Members of Parliament (MPs) have condemned the rising spate of brutal killings in the country and called for the intensification of efforts at bringing the perpetrators to book.
They said while they could not be certain about the actual causes of the crimes, some of the recent murders bore the semblance of contract killing in which people who had scores to settle with others hired assassins to terminate the lives of others.
They expressed the fear that MPs could become targets of the criminals and called for the provision of security for all legislators.
The MPs were contributing to statements made by the MP for Ablekuma West, Ms Ursula Owusu, and the MP for Akyem Swedru, Mr Kennedy Osei-Nyarko, on the recent murders in the country.
The recent murders
In March 2014 alone, three major murder cases were reported in the media.
On March 13, 2014, a 30-year-old man, Fennec Okyere, was murdered in his home in the night.
Fennec was the manager of hip-life musician, Kwaw Kesse.
Three days earlier, on March 10, 2014, the Chief of Joma, a village near Ablekuma in Accra, Nii Ayitey Noyaatse, was shot dead in his bedroom.
Other gruesome murders included that of Mr Kwesi Sakyi Prah, the 34-year-old manager of the Akosombo branch of the Zenith Bank, and Mr Emmanuel Asante Akuffo, a 41-year-old banker with the Fidelity Bank, who was shot and robbed in February this year.
In December 2013, Rosemond Nyampong, a 32-year-old woman who worked at the Stanbic Bank was murdered in her house.
Other recent murders include that of the Chief of Seikwa in the Brong Ahafo Region, Nana Kwaku Dwomo Ankoana, who was shot in his house; a 26-year-old vulcaniser, Rash I’d Mustapha, whose body was found in the Aboabo Forest in Tamale, and 29-year-old network engineer who was shot several times at his residence in Tamale.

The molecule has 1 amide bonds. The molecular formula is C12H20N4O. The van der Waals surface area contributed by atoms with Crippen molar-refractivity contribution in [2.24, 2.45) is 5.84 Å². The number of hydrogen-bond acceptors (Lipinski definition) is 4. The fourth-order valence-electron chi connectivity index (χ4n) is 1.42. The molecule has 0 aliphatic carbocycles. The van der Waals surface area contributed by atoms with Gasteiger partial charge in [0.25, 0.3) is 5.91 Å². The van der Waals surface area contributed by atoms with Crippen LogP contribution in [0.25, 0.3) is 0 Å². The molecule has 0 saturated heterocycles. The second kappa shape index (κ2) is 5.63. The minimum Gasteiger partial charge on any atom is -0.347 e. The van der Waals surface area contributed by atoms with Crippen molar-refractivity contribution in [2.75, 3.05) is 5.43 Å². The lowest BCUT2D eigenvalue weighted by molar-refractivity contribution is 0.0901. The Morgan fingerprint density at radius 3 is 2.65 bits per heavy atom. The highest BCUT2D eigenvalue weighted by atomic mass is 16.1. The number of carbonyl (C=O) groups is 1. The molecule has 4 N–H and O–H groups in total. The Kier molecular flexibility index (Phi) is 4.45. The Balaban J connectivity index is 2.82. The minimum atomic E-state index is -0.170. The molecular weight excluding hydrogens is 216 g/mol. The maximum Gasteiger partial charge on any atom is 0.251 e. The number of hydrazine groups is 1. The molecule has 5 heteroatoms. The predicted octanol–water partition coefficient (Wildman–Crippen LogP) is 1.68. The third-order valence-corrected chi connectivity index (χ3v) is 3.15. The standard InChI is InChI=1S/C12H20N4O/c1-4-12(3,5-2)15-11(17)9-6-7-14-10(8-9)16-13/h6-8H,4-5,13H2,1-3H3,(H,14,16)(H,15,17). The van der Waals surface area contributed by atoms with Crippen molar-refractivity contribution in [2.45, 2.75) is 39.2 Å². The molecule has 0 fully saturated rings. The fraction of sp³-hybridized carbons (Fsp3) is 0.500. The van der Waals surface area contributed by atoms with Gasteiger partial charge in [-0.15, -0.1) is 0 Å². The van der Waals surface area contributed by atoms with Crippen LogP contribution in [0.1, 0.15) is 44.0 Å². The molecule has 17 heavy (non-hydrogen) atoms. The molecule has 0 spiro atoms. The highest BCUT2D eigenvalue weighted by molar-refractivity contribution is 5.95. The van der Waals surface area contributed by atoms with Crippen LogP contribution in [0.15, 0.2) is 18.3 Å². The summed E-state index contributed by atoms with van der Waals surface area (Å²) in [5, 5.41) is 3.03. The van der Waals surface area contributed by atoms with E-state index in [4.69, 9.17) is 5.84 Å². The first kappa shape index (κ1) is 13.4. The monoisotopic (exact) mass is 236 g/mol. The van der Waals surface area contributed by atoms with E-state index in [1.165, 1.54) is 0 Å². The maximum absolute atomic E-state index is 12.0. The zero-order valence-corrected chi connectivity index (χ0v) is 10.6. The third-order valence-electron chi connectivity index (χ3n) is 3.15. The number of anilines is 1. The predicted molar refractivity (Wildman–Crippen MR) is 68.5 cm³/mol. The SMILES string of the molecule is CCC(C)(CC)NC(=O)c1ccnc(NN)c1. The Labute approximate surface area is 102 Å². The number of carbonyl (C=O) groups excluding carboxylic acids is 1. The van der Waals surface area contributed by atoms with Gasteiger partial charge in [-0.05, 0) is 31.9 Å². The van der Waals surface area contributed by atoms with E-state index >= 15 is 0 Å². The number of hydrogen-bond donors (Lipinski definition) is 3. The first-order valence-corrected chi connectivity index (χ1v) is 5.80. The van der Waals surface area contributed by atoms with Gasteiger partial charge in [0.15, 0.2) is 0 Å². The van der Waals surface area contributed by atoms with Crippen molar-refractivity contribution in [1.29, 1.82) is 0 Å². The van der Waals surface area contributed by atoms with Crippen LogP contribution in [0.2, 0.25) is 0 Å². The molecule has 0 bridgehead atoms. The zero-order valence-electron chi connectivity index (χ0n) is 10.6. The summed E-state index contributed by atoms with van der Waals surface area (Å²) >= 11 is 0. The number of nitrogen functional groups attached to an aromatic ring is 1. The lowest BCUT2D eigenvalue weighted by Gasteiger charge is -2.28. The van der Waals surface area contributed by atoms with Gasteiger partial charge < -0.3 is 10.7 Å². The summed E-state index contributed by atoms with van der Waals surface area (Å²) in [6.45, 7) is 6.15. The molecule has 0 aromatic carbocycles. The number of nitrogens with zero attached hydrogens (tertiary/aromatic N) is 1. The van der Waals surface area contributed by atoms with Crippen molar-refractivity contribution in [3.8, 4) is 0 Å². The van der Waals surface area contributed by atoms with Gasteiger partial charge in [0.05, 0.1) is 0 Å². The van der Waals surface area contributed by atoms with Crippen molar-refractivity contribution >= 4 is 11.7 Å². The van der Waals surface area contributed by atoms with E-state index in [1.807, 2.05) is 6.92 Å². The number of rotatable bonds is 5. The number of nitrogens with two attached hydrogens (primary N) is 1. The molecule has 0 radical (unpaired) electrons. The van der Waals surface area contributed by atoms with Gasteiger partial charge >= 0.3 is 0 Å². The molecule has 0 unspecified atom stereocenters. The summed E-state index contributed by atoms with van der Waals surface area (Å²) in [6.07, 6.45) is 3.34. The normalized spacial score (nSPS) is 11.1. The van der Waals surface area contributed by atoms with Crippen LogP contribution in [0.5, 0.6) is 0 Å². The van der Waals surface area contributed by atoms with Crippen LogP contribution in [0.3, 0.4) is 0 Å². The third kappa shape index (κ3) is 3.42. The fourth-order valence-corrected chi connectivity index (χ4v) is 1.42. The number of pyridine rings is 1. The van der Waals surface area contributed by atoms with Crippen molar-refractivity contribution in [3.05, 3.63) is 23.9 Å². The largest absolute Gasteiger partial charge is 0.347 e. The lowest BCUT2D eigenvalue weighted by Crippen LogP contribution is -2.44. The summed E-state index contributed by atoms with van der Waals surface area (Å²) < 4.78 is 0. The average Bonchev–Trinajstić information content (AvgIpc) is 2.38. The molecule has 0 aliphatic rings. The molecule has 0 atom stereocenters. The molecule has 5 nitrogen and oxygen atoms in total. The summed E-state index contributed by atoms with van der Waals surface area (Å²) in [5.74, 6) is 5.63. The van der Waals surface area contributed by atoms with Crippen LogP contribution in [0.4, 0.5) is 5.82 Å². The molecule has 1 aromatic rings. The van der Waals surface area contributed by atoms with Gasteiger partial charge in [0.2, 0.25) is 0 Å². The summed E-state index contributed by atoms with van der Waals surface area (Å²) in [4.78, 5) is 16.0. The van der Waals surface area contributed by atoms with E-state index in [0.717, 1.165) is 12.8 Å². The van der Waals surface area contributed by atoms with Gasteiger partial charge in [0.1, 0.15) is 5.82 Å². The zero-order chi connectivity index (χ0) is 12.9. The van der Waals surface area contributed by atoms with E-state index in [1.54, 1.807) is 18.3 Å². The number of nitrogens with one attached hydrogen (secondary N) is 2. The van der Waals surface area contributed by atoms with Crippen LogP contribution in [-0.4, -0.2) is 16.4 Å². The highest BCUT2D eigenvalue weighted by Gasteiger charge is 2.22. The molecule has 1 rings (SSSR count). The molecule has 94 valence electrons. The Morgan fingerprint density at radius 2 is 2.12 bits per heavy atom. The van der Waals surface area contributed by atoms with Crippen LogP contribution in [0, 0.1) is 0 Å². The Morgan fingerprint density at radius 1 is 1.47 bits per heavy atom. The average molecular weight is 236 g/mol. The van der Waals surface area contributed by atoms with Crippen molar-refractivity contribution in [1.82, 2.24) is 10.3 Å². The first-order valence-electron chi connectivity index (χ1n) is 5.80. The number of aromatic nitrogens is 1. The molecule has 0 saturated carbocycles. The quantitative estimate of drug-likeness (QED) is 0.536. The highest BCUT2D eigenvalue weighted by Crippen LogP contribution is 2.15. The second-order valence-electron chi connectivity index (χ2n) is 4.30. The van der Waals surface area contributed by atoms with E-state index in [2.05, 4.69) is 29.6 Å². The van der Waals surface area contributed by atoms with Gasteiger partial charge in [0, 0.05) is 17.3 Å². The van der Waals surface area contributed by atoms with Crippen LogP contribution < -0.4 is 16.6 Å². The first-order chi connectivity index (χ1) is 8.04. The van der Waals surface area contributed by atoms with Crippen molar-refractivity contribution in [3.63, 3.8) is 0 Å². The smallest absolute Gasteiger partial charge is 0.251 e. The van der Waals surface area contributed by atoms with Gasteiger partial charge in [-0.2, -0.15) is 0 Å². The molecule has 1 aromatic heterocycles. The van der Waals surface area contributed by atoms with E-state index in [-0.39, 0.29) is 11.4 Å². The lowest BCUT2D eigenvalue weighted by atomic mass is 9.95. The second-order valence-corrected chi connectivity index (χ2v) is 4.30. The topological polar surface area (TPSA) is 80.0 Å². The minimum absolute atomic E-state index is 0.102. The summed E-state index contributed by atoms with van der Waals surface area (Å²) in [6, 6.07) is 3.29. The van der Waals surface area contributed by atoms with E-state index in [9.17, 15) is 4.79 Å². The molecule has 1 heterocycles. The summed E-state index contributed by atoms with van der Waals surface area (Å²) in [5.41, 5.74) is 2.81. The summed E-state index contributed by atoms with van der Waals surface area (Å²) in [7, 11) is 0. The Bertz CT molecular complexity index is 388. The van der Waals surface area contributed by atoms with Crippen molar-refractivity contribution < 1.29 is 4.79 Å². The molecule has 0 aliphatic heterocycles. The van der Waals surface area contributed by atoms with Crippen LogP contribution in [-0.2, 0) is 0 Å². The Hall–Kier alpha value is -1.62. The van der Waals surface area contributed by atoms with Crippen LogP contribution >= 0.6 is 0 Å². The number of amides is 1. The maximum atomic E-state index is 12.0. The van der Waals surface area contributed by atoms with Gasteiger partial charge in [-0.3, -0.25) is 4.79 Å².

Ursula Owusu’s views
Ms Owusu said while some of the killings could have been done on a contract basis, some of the perpetrators could also be armed robbers who assaulted their victims before or after robbing them.
“The rising tension in our society, the get-rich-quick syndrome, as well as impatience and intolerance among some young people and their unwillingness to use established processes and procedures to resolve differences, could also be the cause of this phenomenon,” she said.
“How prepared and equipped are our police to provide protection to us?” she asked, and said anyone could become a victim of the criminals.
She called on the law enforcement agencies to conduct thorough investigations, arrest and successfully prosecute the killers, as well as the instigators and organisers of the crimes.
Ms Owusu called on the police to expand their night patrol coverage and intensify public education on how criminals operated and what the public should do when faced with dangerous situations.
Police hotlines and emergency numbers, she said, should be publicised more, while prompt action should be taken on incidents reported to the police.
She called for the provision of security for all MPs, as pertaining to the Judiciary and the Executive.
“Let us not wait till one of us falls victim to these marauding ‘criminals for hire’ before we act,” she said.
Mr Osei-Nyarko said the Ghana Police Service was doing a good job, especially its recent high visibility policing, but said the police needed to intensify patrolling in the neighbourhoods, especially during power outages, so that criminals could be tracked and their acts prevented.
He also called on the police to make known their investigations, so that citizens could factor the results of their investigations into their daily activities.
The MP for Garu, Mr Dominic Azumah, said information sharing was very crucial in solving crimes and said it was only through effective collaboration between the police and the public that such crimes could be solved.
He said the impunity with which crimes were being committed in Ghana today was unacceptable and added that the police needed to act to assure the nation that they were on top of issues.
The MP for Kwabre East, Mr Kofi Frimpong, wondered how the criminals came by the sophisticated guns they used in committing the crimes.
He said there was the need to track weapons such as AK-47 as part of strategies to address the problem.
Other contributors included Mr Gershon Gbediame (NDC, Nkwanta South), Mr Joe Appiah (NPP, Ablekuma North) and Nii Lante Vanderpuye (NDC, Odododiodoo).
The First Deputy Speaker of Parliament, Mr Ebo Barton-Odro, who presided over affairs, directed that the contributions be sent to the Ministry of the Interior and the minister made to present to the House a policy statement on the issue.